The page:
A Guide to Maximizing Your SIOP 2024 Virtual Experience

February 1, 2024 in ,
By Risa Witherow, Sarah Tucker, Adrien McCulloch and Sandy Koch

The Society of Industrial and Organizational Psychology’s (SIOP) annual conference is right around the corner (April 17-20, 2024). With early registration closing on February 23rd, Industrial-Organizational (I-O) psychologists, practitioners, and students face a big decision: “Should I attend virtually or in person?” Both options have their perks; it’s hard to beat the convenience, flexibility, and relative affordability of a virtual format and the networking opportunities and sense of community that come with in-person attendance. I learned a lot from attending SIOP virtually last year, not only about advances in the field of I-O and the challenges facing the working world (check out this blog for SIOP 2023 takeaways from a dozen FMP I-Os), but also about virtual conferences and my learning preferences. After the conference, I met with three colleagues who also attended virtually to debrief and share our experiences. Keep reading for our lessons learned and recommendations for making the most of a virtual conference experience.

  1. As a virtual attendee, you can only access a subset of the presentations, panels, and seminars SIOP offers. This came as a surprise to most of us (and induced FOMO in all of us). 
  2. Whova, the event app SIOP uses for its virtual conference, is robust and can take some time to learn.
  3. It can be much harder to stay focused and engaged in virtual presentations.
  4. SIOP offers a variety of formats for virtual offerings (e.g., asynchronous/prerecorded, virtual and streaming).
  5. Attending virtually is a vastly different experience than attending in person. Sure, we probably should have seen this one coming – There’s more information below about how you can avoid the surprise.

In the end, each of us said we would prefer to attend in person in the future. However, in-person attendance may not be feasible or preferable for everyone. If you plan on attending virtually, we have some recommendations for improving your experience.

Recommendation #1: Take time to prep your conference experience.

It’s nice that virtual conferences are so convenient, but that doesn’t mean you should skip the preparation. In reflecting, my colleagues and I identified ways to set yourself up for a successful (and less stressful) virtual conference.

  • Explore the virtual conference platform ahead of time. Whova is a robust platform with many features, and it can take some time to acclimate when logging in for the first time. We recommend setting aside time the day or morning before the conference begins to familiarize yourself with the system. Whatever you do, don’t try to log in for the first time right before a presentation you’re dying to see.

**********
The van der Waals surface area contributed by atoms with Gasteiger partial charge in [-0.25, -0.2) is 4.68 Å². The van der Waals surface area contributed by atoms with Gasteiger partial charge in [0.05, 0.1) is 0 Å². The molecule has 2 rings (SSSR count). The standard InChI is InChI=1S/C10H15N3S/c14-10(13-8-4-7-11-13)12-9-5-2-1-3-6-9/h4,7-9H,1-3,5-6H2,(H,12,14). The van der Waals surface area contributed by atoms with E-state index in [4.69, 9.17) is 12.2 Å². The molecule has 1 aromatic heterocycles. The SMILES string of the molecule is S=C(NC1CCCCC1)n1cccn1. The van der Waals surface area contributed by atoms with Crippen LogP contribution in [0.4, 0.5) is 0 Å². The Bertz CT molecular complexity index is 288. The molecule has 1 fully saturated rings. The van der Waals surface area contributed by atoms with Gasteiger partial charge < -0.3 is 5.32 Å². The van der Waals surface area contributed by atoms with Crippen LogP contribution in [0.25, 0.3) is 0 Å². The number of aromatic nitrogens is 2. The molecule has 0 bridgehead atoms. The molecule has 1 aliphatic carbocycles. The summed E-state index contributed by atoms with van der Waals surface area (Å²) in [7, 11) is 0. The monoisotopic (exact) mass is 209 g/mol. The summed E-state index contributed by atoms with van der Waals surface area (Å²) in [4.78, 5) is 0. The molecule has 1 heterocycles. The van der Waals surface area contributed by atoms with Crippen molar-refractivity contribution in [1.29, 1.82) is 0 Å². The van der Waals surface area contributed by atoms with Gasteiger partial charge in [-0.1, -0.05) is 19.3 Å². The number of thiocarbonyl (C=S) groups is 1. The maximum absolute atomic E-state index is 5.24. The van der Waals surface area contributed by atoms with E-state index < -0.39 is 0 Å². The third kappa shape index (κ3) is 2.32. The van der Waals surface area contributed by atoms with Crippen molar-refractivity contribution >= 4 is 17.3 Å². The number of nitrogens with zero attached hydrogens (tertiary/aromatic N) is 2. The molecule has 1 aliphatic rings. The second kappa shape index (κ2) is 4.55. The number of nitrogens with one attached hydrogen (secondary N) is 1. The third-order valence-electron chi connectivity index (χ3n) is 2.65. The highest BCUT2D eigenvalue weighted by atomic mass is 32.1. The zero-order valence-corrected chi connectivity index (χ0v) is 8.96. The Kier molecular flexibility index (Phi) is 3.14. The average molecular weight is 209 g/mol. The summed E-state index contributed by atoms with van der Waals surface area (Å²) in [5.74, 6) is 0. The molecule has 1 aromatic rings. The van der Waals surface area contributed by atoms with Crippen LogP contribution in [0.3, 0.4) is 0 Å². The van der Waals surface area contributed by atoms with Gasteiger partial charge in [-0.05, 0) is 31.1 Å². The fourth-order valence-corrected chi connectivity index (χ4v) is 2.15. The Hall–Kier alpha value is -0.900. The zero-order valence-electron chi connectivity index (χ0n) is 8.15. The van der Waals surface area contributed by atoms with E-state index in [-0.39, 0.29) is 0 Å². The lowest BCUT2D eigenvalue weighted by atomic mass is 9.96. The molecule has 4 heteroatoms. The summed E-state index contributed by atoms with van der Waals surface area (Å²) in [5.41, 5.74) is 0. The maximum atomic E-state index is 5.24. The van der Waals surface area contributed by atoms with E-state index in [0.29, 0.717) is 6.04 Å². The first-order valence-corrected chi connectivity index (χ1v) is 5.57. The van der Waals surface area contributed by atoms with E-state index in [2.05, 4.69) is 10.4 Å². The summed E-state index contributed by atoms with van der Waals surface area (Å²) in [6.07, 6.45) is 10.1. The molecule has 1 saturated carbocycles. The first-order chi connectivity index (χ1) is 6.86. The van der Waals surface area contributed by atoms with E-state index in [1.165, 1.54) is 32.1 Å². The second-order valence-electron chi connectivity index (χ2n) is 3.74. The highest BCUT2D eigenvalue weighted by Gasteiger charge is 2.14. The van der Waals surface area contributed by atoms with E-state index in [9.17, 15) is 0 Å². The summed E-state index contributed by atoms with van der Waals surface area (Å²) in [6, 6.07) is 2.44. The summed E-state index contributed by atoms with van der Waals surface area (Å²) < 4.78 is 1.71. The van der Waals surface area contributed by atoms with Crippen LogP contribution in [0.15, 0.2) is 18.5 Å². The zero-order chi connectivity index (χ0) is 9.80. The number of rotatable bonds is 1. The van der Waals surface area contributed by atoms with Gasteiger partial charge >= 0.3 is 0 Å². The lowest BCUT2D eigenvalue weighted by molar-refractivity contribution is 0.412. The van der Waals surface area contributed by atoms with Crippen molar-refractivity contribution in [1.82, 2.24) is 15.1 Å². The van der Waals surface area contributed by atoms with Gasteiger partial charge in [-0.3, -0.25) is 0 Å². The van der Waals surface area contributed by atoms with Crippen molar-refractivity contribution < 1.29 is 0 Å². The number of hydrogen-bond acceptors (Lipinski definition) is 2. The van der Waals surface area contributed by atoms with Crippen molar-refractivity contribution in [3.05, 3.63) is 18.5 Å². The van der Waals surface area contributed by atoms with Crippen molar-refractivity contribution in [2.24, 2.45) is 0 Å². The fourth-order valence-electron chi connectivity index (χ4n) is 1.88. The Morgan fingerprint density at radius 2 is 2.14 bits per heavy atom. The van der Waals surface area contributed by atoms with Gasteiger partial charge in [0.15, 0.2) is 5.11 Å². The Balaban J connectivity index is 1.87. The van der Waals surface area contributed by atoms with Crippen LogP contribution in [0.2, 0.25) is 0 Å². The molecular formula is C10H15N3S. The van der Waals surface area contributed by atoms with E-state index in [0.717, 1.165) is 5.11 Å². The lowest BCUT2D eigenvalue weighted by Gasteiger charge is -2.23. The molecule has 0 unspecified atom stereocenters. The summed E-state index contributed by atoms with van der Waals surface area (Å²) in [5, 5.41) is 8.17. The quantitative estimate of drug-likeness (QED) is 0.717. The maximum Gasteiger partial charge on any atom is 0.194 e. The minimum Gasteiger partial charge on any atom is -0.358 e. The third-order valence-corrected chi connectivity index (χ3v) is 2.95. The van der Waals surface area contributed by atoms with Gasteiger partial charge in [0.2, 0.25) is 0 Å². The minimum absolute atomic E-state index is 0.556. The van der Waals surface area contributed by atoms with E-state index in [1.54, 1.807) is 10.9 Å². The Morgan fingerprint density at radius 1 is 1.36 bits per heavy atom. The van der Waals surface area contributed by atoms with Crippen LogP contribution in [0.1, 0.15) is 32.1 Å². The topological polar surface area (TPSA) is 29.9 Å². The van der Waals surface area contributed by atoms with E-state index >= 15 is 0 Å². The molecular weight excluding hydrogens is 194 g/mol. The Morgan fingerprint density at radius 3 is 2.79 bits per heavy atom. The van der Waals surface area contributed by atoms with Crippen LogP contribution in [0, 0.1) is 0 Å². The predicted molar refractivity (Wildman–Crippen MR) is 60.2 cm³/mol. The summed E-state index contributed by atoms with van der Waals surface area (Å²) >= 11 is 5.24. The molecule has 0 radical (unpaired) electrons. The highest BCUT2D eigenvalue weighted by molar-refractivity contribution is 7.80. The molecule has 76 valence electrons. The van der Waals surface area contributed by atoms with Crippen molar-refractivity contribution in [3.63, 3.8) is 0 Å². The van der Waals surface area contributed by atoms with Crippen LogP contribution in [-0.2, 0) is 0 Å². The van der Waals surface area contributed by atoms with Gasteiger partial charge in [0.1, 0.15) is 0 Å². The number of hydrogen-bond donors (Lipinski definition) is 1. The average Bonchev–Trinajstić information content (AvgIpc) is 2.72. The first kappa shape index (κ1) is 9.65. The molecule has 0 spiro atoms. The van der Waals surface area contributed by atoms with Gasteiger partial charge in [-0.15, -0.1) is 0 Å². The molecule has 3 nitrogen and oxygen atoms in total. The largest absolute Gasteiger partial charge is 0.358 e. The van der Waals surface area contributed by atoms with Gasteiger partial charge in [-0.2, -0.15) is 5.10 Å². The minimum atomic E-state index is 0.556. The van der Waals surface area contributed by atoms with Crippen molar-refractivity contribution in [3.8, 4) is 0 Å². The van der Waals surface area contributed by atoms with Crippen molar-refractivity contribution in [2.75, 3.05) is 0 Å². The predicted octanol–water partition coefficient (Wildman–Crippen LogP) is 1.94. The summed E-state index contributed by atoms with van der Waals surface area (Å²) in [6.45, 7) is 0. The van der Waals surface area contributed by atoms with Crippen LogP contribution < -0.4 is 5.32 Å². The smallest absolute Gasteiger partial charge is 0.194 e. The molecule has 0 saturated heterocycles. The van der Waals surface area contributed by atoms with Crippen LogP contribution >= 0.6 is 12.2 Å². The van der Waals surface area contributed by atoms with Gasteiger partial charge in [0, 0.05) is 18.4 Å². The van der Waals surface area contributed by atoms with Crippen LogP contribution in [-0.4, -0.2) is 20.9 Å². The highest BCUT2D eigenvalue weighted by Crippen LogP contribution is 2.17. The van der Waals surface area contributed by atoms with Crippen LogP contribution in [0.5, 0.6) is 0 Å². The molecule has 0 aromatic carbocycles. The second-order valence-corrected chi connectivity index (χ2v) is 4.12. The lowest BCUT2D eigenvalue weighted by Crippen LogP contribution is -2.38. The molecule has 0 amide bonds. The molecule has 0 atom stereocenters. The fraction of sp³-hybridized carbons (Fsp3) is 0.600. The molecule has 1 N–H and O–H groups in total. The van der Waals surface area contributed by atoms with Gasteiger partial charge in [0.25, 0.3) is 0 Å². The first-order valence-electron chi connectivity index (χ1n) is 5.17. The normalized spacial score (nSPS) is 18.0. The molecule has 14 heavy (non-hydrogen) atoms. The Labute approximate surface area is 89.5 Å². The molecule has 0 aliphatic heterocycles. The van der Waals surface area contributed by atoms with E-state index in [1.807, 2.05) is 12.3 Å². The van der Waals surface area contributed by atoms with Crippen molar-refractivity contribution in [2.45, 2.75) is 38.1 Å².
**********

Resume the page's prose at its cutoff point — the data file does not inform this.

• Download presentation materials. Take advantage of the opportunity to download presentation materials. Though fewer sessions are available to virtual attendees, there are still two or more virtual sessions held at the same time. Which means hard decisions must be made. I recommend logging on to Whova early to scope out the program schedule and determine which sessions have downloadable materials. Proactively confirming which sessions have materials you can download and review asynchronously may help you build your schedule.

Recommendation #2: Be sure to set your expectations appropriately.

If you have attended SIOP or another in-person conference, prepare for a different experience. Appropriately setting your expectations can go a long way toward upping your satisfaction with your virtual conference experience. In-person, SIOP is like a conference, a reunion, and a networking event rolled into one. Attending virtually can feel more isolating, especially if you aren’t anticipating much of a difference from the in-person event.

Recommendation #3: Supplement your experience.

Attending virtually doesn’t have to mean attending alone. Here are some strategies for fostering a sense of community and increasing feelings of engagement.

  • Before the conference: Discuss which sessions you plan to attend with other colleagues or cohort members who are attending virtually.
  • During the conference: Schedule time with your colleagues or other professionals attending virtually to discuss the day’s sessions (I can’t recommend this enough; it was easily the best part of my virtual conference experience).
  • After the conference: Schedule an informal training to share key takeaways with your team, cohort, or company (I-Os and non-I-Os alike).